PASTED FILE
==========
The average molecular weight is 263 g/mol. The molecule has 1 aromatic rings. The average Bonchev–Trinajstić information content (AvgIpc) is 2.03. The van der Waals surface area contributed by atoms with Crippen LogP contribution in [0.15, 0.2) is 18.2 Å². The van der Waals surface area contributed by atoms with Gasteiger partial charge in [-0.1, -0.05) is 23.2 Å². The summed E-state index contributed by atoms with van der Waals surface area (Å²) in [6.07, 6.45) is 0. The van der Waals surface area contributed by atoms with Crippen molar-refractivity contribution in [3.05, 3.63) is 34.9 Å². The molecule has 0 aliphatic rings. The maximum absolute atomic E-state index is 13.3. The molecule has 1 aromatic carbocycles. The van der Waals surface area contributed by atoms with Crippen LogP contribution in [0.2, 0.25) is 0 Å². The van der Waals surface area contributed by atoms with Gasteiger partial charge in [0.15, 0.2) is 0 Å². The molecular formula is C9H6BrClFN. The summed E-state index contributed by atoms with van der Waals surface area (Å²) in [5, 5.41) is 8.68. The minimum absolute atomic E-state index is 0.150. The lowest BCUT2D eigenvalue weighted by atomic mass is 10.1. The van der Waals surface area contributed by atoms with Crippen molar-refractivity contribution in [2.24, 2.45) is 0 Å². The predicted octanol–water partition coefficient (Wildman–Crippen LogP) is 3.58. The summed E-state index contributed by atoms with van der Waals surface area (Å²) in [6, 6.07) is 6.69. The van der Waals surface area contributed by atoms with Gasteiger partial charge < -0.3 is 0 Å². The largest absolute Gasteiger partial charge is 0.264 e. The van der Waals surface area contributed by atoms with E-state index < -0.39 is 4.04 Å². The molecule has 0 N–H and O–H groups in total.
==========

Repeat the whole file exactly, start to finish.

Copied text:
The average molecular weight is 263 g/mol. The molecule has 1 aromatic rings. The average Bonchev–Trinajstić information content (AvgIpc) is 2.03. The van der Waals surface area contributed by atoms with Crippen LogP contribution in [0.15, 0.2) is 18.2 Å². The van der Waals surface area contributed by atoms with Gasteiger partial charge in [-0.1, -0.05) is 23.2 Å². The summed E-state index contributed by atoms with van der Waals surface area (Å²) in [6.07, 6.45) is 0. The van der Waals surface area contributed by atoms with Crippen molar-refractivity contribution in [3.05, 3.63) is 34.9 Å². The molecule has 0 aliphatic rings. The maximum absolute atomic E-state index is 13.3. The molecule has 1 aromatic carbocycles. The van der Waals surface area contributed by atoms with Crippen LogP contribution in [0.2, 0.25) is 0 Å². The van der Waals surface area contributed by atoms with Gasteiger partial charge in [0.15, 0.2) is 0 Å². The molecular formula is C9H6BrClFN. The summed E-state index contributed by atoms with van der Waals surface area (Å²) in [5, 5.41) is 8.68. The minimum absolute atomic E-state index is 0.150. The lowest BCUT2D eigenvalue weighted by atomic mass is 10.1. The van der Waals surface area contributed by atoms with Crippen molar-refractivity contribution in [2.24, 2.45) is 0 Å². The predicted octanol–water partition coefficient (Wildman–Crippen LogP) is 3.58. The summed E-state index contributed by atoms with van der Waals surface area (Å²) in [6, 6.07) is 6.69. The van der Waals surface area contributed by atoms with Gasteiger partial charge < -0.3 is 0 Å². The largest absolute Gasteiger partial charge is 0.264 e. The van der Waals surface area contributed by atoms with E-state index < -0.39 is 4.04 Å². The molecule has 0 N–H and O–H groups in total.